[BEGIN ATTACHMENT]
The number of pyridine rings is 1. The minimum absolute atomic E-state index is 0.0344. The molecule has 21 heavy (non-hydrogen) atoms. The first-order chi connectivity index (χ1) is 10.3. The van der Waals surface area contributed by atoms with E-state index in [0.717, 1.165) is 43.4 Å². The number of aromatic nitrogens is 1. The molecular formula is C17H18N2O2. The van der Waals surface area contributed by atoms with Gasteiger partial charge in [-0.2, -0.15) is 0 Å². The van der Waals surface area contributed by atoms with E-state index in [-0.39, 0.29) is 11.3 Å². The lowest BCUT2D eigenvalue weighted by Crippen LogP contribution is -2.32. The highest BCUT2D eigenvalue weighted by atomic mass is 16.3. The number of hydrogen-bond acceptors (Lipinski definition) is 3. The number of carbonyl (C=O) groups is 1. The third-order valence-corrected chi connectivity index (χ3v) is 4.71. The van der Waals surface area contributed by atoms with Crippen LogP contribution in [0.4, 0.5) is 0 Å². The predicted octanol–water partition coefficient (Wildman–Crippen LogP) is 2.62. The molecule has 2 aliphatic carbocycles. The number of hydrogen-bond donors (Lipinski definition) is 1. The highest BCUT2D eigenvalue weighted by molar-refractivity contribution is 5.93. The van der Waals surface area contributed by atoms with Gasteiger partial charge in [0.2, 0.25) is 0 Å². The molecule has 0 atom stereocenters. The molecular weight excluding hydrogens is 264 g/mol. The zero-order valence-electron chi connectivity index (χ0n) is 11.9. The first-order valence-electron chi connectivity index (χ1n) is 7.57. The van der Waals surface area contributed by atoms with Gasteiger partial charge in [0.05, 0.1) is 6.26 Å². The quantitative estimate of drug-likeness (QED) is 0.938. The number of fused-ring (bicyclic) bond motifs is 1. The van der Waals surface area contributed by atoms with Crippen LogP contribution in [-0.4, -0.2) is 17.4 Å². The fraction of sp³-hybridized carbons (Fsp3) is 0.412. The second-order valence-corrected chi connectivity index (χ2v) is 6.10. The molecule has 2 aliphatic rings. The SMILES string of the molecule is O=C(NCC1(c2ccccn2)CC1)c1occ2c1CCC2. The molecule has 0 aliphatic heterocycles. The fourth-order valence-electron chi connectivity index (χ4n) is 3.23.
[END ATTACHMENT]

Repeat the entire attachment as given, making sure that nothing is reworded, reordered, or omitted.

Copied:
The number of pyridine rings is 1. The minimum absolute atomic E-state index is 0.0344. The molecule has 21 heavy (non-hydrogen) atoms. The first-order chi connectivity index (χ1) is 10.3. The van der Waals surface area contributed by atoms with E-state index in [0.717, 1.165) is 43.4 Å². The number of aromatic nitrogens is 1. The molecular formula is C17H18N2O2. The van der Waals surface area contributed by atoms with Gasteiger partial charge in [-0.2, -0.15) is 0 Å². The van der Waals surface area contributed by atoms with E-state index in [-0.39, 0.29) is 11.3 Å². The lowest BCUT2D eigenvalue weighted by Crippen LogP contribution is -2.32. The highest BCUT2D eigenvalue weighted by atomic mass is 16.3. The number of hydrogen-bond acceptors (Lipinski definition) is 3. The number of carbonyl (C=O) groups is 1. The third-order valence-corrected chi connectivity index (χ3v) is 4.71. The van der Waals surface area contributed by atoms with Crippen LogP contribution in [0.4, 0.5) is 0 Å². The predicted octanol–water partition coefficient (Wildman–Crippen LogP) is 2.62. The molecule has 2 aliphatic carbocycles. The number of hydrogen-bond donors (Lipinski definition) is 1. The highest BCUT2D eigenvalue weighted by molar-refractivity contribution is 5.93. The van der Waals surface area contributed by atoms with Gasteiger partial charge in [0.2, 0.25) is 0 Å². The molecule has 0 atom stereocenters. The molecular weight excluding hydrogens is 264 g/mol. The zero-order valence-electron chi connectivity index (χ0n) is 11.9. The first-order valence-electron chi connectivity index (χ1n) is 7.57. The van der Waals surface area contributed by atoms with Gasteiger partial charge in [0.05, 0.1) is 6.26 Å². The quantitative estimate of drug-likeness (QED) is 0.938. The number of fused-ring (bicyclic) bond motifs is 1. The van der Waals surface area contributed by atoms with Crippen LogP contribution in [-0.4, -0.2) is 17.4 Å². The fraction of sp³-hybridized carbons (Fsp3) is 0.412. The second-order valence-corrected chi connectivity index (χ2v) is 6.10. The molecule has 2 aliphatic rings. The SMILES string of the molecule is O=C(NCC1(c2ccccn2)CC1)c1occ2c1CCC2. The molecule has 0 aliphatic heterocycles. The fourth-order valence-electron chi connectivity index (χ4n) is 3.23.